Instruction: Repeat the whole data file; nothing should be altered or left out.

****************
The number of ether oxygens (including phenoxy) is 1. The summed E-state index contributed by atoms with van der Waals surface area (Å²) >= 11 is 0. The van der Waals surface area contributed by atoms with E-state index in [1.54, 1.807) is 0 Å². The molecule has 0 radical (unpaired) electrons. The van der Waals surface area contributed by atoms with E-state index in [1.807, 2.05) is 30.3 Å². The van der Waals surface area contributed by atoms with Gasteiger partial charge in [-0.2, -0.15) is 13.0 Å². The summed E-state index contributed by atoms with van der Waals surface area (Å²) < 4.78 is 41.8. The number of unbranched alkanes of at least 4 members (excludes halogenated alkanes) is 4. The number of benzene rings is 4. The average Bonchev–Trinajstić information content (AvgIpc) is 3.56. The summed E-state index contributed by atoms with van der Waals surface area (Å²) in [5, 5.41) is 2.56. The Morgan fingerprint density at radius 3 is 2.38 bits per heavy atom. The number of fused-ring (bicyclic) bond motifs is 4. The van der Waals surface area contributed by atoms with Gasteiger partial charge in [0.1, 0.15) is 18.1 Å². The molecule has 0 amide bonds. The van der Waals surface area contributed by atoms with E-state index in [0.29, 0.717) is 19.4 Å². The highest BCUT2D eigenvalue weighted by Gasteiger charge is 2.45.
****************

The number of ether oxygens (including phenoxy) is 1. The summed E-state index contributed by atoms with van der Waals surface area (Å²) >= 11 is 0. The van der Waals surface area contributed by atoms with E-state index in [1.54, 1.807) is 0 Å². The molecule has 0 radical (unpaired) electrons. The van der Waals surface area contributed by atoms with E-state index in [1.807, 2.05) is 30.3 Å². The van der Waals surface area contributed by atoms with Gasteiger partial charge in [-0.2, -0.15) is 13.0 Å². The summed E-state index contributed by atoms with van der Waals surface area (Å²) < 4.78 is 41.8. The number of unbranched alkanes of at least 4 members (excludes halogenated alkanes) is 4. The number of benzene rings is 4. The average Bonchev–Trinajstić information content (AvgIpc) is 3.56. The summed E-state index contributed by atoms with van der Waals surface area (Å²) in [5, 5.41) is 2.56. The Morgan fingerprint density at radius 3 is 2.38 bits per heavy atom. The number of fused-ring (bicyclic) bond motifs is 4. The van der Waals surface area contributed by atoms with Gasteiger partial charge in [0.1, 0.15) is 18.1 Å². The molecule has 0 amide bonds. The van der Waals surface area contributed by atoms with E-state index in [0.29, 0.717) is 19.4 Å². The highest BCUT2D eigenvalue weighted by Gasteiger charge is 2.45.